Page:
Aim: This study aims to establish structure-property relation of the varieties of millets grown in Karnataka. Study Design: Seven different varieties of millets were collected from the farms in Chitradurga district from the state of Karnataka in India. Place and Duration of Study: This study was conducted between January and April 2020 at the Vijnana Bhavan, University with Potential for excellence, University of Mysore, Karnataka Methodology: Magnetic property and characterization for seven out of the nine varieties of millets grown in Chitradurga, Hiriyur and Khandenahalli of Karnataka were carried out using X-ray diffraction studies (XRD), Energy Dispersive X-ray analysis (EDAX), Raman spectroscopy, SEM and Xplore AC magnetic techniques to understand the physical properties of these samples and to find out the structure-property relation in these millets. Results: The Foxtail millet is unique in terms of crystallites size, elemental distribution and magnetic properties. The structure-property relation of all the millets is determined. Conclusion: It is evident from these studies that all the millets are diamagnetic in nature, crystalline like order is less and the major component in all these millets is cellulose. Also the Foxtail millet has excellent structure-property relation.

Pengxiang Hu ◽  
Hirokuni Oda ◽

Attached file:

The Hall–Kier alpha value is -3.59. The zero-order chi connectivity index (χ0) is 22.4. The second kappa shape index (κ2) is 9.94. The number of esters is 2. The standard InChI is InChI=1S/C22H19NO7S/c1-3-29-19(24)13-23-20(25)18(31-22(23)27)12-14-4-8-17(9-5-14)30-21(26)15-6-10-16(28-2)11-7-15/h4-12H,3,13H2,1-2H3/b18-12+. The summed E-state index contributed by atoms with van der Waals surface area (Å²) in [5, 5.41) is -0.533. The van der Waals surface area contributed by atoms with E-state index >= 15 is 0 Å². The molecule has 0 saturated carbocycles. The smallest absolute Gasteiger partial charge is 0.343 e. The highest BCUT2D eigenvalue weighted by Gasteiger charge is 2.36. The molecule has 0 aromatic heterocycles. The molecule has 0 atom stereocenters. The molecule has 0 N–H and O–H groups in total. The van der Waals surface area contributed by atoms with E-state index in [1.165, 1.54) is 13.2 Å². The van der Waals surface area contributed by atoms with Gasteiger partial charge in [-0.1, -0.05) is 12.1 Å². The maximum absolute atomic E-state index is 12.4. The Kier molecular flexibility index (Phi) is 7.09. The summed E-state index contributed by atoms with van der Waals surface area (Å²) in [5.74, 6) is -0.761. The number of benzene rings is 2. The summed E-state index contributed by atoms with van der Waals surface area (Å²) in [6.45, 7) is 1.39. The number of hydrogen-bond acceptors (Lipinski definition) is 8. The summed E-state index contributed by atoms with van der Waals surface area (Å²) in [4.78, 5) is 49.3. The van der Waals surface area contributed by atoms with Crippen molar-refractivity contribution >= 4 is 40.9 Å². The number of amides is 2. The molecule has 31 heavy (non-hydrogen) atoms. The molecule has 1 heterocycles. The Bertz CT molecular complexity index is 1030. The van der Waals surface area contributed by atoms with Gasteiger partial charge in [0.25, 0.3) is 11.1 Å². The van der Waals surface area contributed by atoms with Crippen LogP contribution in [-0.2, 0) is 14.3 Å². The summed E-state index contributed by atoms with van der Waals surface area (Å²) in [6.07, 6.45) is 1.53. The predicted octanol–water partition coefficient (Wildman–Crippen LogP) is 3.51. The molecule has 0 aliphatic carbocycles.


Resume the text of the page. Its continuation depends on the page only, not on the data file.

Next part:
Xiang Zhao ◽  
Richard J. Harrison ◽  
David Heslop ◽  

Minerals ◽  
2020 ◽  
Vol 10 (11) ◽  
pp. 939 ◽  
Elizabeth J. Lam ◽  
Rodrigo Carle ◽  
Rodrigo González ◽  
Ítalo L. Montofré ◽  
Eugenio A. Veloso ◽  

This paper intends to validate the application of magnetic techniques, particularly magnetic susceptibility, as sampling tools on a copper tailings terrace, by correlating them analytically. Magnetic susceptibility was measured in both the field and laboratory. Data obtained allowed for designing spatial magnetic susceptibility distribution maps, showing the horizontal variation of the tailings. In addition, boxplots were used to show the variation of magnetic susceptibility and the concentration of the elements analyzed at different depths of the copper tailings terrace. The degree of correlation between magnetic and chemical variables was defined with coefficient R2. The horizontal and vertical variations of magnetic susceptibility, the concentration of elements, and the significant correlations between them show a relationship between magnetic susceptibility and the chemical processes occurring in the tailing management facility, such as pyrite oxidation. Thus, the correlation functions obtained could be used as semiquantitative tools to characterize tailings or other mining residues.